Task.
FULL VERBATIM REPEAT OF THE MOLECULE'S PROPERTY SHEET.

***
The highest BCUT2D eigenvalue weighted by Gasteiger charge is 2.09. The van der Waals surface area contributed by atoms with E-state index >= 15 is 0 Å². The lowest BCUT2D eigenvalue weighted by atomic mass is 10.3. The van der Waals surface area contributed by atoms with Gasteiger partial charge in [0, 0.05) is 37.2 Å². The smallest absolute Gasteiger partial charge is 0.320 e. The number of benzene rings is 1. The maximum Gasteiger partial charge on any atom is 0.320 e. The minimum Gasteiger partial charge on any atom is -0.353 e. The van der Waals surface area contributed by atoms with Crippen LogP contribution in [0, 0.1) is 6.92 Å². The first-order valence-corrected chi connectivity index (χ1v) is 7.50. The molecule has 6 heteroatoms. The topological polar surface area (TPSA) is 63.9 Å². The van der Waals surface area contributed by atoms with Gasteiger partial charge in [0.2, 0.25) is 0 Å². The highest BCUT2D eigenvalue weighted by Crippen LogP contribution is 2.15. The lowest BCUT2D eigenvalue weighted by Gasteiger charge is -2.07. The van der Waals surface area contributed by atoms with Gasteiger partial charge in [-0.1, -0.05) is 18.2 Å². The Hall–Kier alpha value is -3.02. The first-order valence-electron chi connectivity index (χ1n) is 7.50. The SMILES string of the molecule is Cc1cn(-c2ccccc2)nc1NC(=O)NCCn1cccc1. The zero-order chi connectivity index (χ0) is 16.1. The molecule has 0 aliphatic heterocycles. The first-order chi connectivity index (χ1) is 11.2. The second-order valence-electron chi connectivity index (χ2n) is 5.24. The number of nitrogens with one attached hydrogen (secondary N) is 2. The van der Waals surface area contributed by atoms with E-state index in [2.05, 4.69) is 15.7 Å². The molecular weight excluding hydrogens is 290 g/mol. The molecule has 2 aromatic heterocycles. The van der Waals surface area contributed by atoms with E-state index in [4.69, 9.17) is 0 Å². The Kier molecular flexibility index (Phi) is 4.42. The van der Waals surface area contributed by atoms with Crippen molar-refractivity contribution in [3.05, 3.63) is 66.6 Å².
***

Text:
The highest BCUT2D eigenvalue weighted by Gasteiger charge is 2.09. The van der Waals surface area contributed by atoms with E-state index >= 15 is 0 Å². The lowest BCUT2D eigenvalue weighted by atomic mass is 10.3. The van der Waals surface area contributed by atoms with Gasteiger partial charge in [0, 0.05) is 37.2 Å². The smallest absolute Gasteiger partial charge is 0.320 e. The number of benzene rings is 1. The maximum Gasteiger partial charge on any atom is 0.320 e. The minimum Gasteiger partial charge on any atom is -0.353 e. The van der Waals surface area contributed by atoms with Crippen LogP contribution in [0, 0.1) is 6.92 Å². The first-order valence-corrected chi connectivity index (χ1v) is 7.50. The molecule has 6 heteroatoms. The topological polar surface area (TPSA) is 63.9 Å². The van der Waals surface area contributed by atoms with Gasteiger partial charge in [0.2, 0.25) is 0 Å². The highest BCUT2D eigenvalue weighted by Crippen LogP contribution is 2.15. The lowest BCUT2D eigenvalue weighted by Gasteiger charge is -2.07. The van der Waals surface area contributed by atoms with Gasteiger partial charge in [-0.1, -0.05) is 18.2 Å². The Hall–Kier alpha value is -3.02. The first-order valence-electron chi connectivity index (χ1n) is 7.50. The SMILES string of the molecule is Cc1cn(-c2ccccc2)nc1NC(=O)NCCn1cccc1. The zero-order chi connectivity index (χ0) is 16.1. The molecule has 0 aliphatic heterocycles. The first-order chi connectivity index (χ1) is 11.2. The second-order valence-electron chi connectivity index (χ2n) is 5.24. The number of nitrogens with one attached hydrogen (secondary N) is 2. The van der Waals surface area contributed by atoms with E-state index in [2.05, 4.69) is 15.7 Å². The molecular weight excluding hydrogens is 290 g/mol. The molecule has 2 aromatic heterocycles. The van der Waals surface area contributed by atoms with E-state index in [4.69, 9.17) is 0 Å². The Kier molecular flexibility index (Phi) is 4.42. The van der Waals surface area contributed by atoms with Crippen molar-refractivity contribution in [3.05, 3.63) is 66.6 Å².